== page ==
Activated charcoal is one of the most useful products to have around your home “just in case.”
It especially has a lot of first aid uses, such as for treating stomach bugs and poisoning.
It can even be used to make a DIY water filter or face mask for removing chemicals. But, before you grab your BBQ charcoal, know that activated charcoal and normal charcoal are not the same.
Here’s the difference between the two and whether you can use charcoal instead of activated charcoal.
Charcoal vs Activated Charcoal
The important differences between charcoal and activated charcoal are that activated charcoal is more porous, has a higher surface area, and is purer than regular charcoal.
Why Porosity and Surface Area Matter
Activated charcoal works for things like poisoning and water filters because it is an adsorbent. This means it binds to other substances. For example, in water filters, the activated charcoal will bind to chemicals in the water passing through it. The chemicals get trapped by the AC so only clean (or at least cleaner) water passes through.
The more porous AC is and the higher surface area it has, the better it will be able to grab onto toxins and other harmful substances. So, while regular charcoal is also absorbent and can be broken down to have a higher surface area, it doesn’t compare to that of activated charcoal.
Typically activated charcoal has a surface area of 800 to 1,200m2 per gram. To put this in perspective, just 50 grams of activated charcoal has the same surface area as 7 football fields.
The surface area can differ drastically depending on how the activated charcoal was made too. “Superactivated” charcoal can have a surface area of 2,800 to 3,500 m2/g – or a surface area of 17+ football fields per 50 grams.
Another crucial difference is that regular BBQ charcoal isn’t as pure as activated charcoal. Those lumps of charcoal still contain a lot of wood smoke deep in their pores. By contrast, the pores are flushed out in the process of making activated charcoal.
Some charcoal lumps are also made with chemicals, binders, or have additives (such as to make them self-igniting). These could be harmful to ingest. Kind of ironic if you are using charcoal to treat poisoning or for making a water filter.
Can You Use Charcoal Instead of Activated Charcoal?
In theory, yes, you can use charcoal instead of activated charcoal. However, regular charcoal won’t be anywhere near as effective. You also could expose yourself to chemical additives or impurities.
The bottom line? You could use charcoal instead of activated charcoal if it were a SHTF situation and you had nothing else. But, for everyday use and preparedness, stick to activated charcoal.
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What Is Charcoal?
Charcoal is made by burning an organic material (such as wood or coconut shells) with little or no air. Historically, this was done by burning wood in clay enclosures or by burning it in earthen pits or mounds with the wood covered by soil. Today, charcoal is usually made in very large concrete or steel kilns.
Burning the material in an oxygen-less environment removes water, methane, hydrogen, tar, and other volatile compounds. All that remains is a dark char which is almost pure carbon. This is what we know as charcoal.
There are a lot of benefits to burning charcoal instead of wood. The main one is that charcoal can reach much higher temperatures than wood and burns more steadily. Compared to burning wood, there is also less smoke, soot, and dangerous vapors and also virtually no steam with charcoal.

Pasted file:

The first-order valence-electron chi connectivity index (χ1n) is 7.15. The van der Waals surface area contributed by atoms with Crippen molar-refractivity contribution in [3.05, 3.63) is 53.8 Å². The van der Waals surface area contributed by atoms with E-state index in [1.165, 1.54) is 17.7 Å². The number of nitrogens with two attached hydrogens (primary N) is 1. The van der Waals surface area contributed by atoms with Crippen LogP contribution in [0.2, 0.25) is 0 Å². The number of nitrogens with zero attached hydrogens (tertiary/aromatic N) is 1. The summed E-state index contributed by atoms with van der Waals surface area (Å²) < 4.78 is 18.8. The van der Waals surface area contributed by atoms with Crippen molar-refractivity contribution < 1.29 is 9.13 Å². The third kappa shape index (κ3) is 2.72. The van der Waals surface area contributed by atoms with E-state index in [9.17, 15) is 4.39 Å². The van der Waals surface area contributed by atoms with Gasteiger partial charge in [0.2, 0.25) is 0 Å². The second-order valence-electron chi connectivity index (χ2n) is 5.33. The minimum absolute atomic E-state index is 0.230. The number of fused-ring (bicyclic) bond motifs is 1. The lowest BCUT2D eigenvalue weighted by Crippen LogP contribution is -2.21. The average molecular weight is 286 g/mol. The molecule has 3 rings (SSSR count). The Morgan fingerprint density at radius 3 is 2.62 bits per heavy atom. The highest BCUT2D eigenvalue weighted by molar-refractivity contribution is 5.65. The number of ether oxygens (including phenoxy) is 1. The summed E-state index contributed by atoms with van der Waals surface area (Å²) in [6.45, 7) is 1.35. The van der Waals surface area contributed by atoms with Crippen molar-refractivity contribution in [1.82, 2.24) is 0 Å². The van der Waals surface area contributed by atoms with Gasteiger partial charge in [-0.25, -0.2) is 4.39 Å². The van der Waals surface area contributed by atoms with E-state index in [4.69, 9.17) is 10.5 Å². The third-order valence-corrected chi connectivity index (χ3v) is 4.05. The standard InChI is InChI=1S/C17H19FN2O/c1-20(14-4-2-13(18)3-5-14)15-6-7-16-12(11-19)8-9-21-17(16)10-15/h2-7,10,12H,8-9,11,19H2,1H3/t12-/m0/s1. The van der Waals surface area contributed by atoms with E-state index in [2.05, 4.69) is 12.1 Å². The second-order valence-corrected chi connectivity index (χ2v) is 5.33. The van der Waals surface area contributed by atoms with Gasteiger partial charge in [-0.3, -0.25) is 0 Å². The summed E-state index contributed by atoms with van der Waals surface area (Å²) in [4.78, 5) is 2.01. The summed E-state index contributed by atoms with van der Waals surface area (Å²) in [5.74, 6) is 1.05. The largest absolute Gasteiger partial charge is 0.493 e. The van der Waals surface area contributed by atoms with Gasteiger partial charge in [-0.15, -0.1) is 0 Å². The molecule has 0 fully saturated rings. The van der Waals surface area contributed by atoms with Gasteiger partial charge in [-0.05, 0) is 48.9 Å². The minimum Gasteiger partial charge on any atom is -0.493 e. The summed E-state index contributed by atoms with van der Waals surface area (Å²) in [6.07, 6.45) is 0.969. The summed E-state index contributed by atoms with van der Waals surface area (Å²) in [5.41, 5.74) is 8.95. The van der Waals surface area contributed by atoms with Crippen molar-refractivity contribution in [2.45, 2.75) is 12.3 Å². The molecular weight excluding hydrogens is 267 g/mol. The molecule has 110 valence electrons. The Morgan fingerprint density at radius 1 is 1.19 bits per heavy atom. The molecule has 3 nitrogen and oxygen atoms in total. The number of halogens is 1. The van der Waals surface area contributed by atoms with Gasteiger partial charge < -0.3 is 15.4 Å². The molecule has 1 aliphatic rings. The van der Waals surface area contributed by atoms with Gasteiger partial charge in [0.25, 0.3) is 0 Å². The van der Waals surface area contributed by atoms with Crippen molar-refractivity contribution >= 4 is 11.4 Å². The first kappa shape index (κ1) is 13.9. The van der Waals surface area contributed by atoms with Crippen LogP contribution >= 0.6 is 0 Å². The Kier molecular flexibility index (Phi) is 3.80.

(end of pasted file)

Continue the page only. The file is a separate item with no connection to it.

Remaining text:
If it weren’t for charcoal, our ancestors wouldn’t have been able to get iron ore hot enough to make steel. Human civilization would look very different!
What Is Activated Charcoal?
Activated charcoal is made by taking regular charcoal and further processing it. This is usually done with chemicals but hot gas can also be used. After “activation,” the charcoal is much more porous and has a large surface area.
It is possible to make activated charcoal at home.
Leave a comment
TYPO: will and won’t. “regular charcoal will be anywhere near as effective.” Great article otherwise. Thanks for sharing
Thanks for catching that. It’s been updated. 🙂
Thanks for posting this article.
I have a question, not sure if you’re able to advise. I was told to use regular charcoal for wardrobes to absorb moisture and odour.
So I bought lump charcoal. Could u advise if it’s reusable? Like if I sun it, will the moisture be taken out?
If yes, how often to sun it? Like is it every 3-4mths?
If not, how often do I need to replace it in the wardrobes? Like every 6mths?
Just need to understand how to best treat the lump charcoal that is already in my wardrobes to take care of mould and odour!
Would greatly appreciate a reply!
I’ve also heard that you can use charcoal briquettes to remove odors and control moisture, but I’ve never tried it. The charcoal shouldn’t have any additives, like anythign which makes it easier to light or flavors. If you take the charcoal outside to dry out, it *should* be reusable. However, some of the odors that it trapped are going to stay inside the charcoal. I would discard it as soon as it starts getting stinky. Or just use baking soda. 🙂
Hi, so I need to build a terrarium, and what I always find in the internet is to use activated charcoal, but its hard to come by in our place and all I have is regular charcoal, can I use it as a substitute instead of activated charcoal?
Generally no: if it was a true emergency situation, then you theoretically could use regular charcoal. But they often contain nasty chemicals and byproducts. Plus regular charcoal won’t do nearly as good of a job at absorbing impurities. I’d get real activated charcoal. It’s cheaper if you buy in bulk.
You left out all the same data for charcoal that you provided for activated carbon like surface area, sources of the charcoal, etc.